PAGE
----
Ferde Grofé

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Ferde (Ferdie) Grofé (27 March 1892 – 3 April 1972) was a preeminent American composer, arranger and pianist. During the 1920s and 1930s, he went by the name Ferdie Grofé.[1]

Contents

Early life

Born Ferdinand Rudolph von Grofé, in New York City, Grofe came by his extensive musical interests naturally. Of French Huguenot extraction, his family had four generations of classical musicians. His father, Emil von Grofé, was a baritone who sang mainly light opera; his mother, Elsa Johanna Bierlich von Grofé, a professional cellist, was also a versatile music teacher who taught Ferde to play the violin and piano. Elsa's father, Bernardt Bierlich, was a cellist in the Metropolitan Opera Orchestra in New York and Elsa's brother, Julius Bierlich, was first violinist and concertmaster of the Los Angeles Symphony.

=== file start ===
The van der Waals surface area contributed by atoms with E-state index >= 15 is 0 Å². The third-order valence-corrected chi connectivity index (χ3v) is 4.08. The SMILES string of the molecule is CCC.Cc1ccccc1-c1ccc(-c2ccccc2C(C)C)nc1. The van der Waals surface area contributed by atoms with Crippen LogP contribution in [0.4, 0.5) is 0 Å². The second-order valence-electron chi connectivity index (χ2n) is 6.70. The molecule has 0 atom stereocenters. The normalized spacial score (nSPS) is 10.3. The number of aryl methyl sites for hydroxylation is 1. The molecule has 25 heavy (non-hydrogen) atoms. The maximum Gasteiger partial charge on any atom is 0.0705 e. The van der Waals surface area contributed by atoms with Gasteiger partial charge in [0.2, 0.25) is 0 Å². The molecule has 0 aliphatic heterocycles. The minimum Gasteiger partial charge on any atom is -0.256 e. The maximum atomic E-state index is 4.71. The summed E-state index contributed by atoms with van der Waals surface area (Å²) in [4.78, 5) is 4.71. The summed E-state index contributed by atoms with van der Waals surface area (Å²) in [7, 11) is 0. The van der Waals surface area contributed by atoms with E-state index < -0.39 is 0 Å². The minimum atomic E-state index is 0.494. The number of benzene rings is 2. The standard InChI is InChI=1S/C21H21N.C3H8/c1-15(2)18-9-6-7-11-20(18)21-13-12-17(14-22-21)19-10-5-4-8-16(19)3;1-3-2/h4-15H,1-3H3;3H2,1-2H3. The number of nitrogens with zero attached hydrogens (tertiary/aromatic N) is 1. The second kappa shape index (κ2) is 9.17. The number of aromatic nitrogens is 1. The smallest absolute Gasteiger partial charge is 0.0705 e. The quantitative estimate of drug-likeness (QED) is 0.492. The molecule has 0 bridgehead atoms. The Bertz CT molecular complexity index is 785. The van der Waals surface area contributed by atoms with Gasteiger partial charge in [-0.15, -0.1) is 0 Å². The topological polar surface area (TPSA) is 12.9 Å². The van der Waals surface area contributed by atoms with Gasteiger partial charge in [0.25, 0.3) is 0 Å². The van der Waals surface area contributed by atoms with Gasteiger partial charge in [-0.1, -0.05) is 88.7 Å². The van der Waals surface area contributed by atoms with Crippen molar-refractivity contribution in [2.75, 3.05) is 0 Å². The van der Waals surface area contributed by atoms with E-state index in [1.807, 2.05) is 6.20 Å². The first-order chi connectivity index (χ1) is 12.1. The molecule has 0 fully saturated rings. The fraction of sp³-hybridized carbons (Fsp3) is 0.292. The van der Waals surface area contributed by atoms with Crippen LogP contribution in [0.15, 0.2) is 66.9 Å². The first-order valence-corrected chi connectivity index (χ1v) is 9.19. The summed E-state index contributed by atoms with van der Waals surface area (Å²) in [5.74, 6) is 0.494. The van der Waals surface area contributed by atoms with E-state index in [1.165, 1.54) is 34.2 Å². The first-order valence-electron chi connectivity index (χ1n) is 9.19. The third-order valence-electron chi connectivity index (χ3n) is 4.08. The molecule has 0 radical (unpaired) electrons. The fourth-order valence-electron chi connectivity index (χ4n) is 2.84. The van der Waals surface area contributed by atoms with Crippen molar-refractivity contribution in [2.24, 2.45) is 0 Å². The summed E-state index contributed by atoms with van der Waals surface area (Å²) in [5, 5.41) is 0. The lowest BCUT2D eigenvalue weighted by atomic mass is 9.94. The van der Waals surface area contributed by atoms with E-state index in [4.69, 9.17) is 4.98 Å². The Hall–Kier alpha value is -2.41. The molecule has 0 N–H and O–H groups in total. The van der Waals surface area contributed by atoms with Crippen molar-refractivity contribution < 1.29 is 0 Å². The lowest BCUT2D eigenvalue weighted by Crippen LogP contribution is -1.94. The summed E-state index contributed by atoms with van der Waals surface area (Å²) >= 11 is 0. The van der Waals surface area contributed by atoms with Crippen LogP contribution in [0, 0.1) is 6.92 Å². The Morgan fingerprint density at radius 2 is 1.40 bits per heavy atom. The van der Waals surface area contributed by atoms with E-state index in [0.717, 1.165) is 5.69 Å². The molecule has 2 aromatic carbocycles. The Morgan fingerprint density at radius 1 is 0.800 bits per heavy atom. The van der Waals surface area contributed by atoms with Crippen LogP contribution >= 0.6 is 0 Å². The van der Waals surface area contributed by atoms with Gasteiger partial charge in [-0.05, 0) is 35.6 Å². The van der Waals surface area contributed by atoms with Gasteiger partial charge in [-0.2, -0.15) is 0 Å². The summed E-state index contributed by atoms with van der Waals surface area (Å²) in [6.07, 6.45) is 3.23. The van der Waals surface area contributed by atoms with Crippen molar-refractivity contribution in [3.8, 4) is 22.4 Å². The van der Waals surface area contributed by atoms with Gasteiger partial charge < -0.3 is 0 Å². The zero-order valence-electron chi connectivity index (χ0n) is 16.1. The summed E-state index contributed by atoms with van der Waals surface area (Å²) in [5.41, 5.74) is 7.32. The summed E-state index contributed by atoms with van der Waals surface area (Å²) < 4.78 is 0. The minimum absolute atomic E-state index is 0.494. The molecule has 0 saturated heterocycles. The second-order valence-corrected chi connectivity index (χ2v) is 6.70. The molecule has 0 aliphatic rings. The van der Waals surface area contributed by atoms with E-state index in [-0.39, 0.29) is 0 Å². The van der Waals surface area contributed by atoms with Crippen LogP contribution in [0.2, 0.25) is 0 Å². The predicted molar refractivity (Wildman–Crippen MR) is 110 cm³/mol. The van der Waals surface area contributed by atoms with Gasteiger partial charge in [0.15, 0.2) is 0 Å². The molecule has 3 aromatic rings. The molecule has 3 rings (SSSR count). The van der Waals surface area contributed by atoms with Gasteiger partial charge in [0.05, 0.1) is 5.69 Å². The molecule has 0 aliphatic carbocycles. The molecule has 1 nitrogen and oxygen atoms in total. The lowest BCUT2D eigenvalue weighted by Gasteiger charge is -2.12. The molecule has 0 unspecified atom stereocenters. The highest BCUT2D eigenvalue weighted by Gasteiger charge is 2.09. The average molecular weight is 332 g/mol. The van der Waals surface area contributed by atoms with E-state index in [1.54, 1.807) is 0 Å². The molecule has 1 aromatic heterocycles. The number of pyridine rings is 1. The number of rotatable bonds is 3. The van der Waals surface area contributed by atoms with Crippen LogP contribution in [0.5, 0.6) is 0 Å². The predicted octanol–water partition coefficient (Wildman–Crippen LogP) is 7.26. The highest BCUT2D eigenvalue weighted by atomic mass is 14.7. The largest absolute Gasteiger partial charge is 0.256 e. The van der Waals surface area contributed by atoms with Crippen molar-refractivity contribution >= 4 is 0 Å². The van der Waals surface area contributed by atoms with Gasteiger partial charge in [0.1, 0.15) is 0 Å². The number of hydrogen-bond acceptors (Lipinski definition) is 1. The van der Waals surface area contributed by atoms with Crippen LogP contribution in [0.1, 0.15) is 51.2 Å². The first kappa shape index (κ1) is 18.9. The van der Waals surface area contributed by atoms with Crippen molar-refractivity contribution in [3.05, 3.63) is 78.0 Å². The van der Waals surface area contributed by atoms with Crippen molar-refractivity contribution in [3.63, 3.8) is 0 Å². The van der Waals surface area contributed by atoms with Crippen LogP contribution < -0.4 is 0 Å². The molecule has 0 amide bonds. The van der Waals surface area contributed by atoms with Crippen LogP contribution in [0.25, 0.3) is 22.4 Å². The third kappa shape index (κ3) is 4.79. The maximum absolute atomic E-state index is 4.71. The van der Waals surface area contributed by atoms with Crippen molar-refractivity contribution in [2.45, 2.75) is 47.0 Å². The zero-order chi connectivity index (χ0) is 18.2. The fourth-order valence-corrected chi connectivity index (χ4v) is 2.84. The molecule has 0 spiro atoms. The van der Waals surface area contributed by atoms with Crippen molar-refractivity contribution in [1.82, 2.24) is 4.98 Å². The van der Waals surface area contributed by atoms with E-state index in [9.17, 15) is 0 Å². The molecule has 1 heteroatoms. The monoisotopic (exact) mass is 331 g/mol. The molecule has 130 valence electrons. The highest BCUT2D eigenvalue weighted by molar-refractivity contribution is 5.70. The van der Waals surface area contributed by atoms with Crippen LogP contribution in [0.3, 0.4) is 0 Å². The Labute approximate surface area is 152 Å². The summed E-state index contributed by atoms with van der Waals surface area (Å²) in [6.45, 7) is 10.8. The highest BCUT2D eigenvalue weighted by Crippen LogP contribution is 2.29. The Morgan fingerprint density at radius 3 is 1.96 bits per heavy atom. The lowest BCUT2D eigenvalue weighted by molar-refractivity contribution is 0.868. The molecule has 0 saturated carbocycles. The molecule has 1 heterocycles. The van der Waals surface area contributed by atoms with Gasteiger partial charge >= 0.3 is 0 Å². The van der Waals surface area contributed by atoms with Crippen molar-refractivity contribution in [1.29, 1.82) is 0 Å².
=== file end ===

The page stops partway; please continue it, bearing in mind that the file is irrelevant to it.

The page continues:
Musical education

Ferde's father died in 1899, after which his mother took Ferde abroad to study piano, viola and composition in Leipzig, Germany. Ferde became proficient over a remarkable range of instruments including piano (his favored instrument), violin, viola (he became a violist in the LA Symphony), baritone horn, alto horn and cornet. This command of musical instruments and composition gave Ferde the foundation to become first an arranger of other composers' music and then a composer in his own right.

Grofé left home at age 14 and variously worked as a milkman, truck driver, usher, newsboy, elevator operator, helper in a book bindery, iron factory worker, and as a piano player in a bar for two dollars a night and as an accompanist. He continued studying piano and violin. When he was 15 he was performing with dance bands. He also played the alto horn in brass bands. He was 17 when he wrote his first commissioned work.

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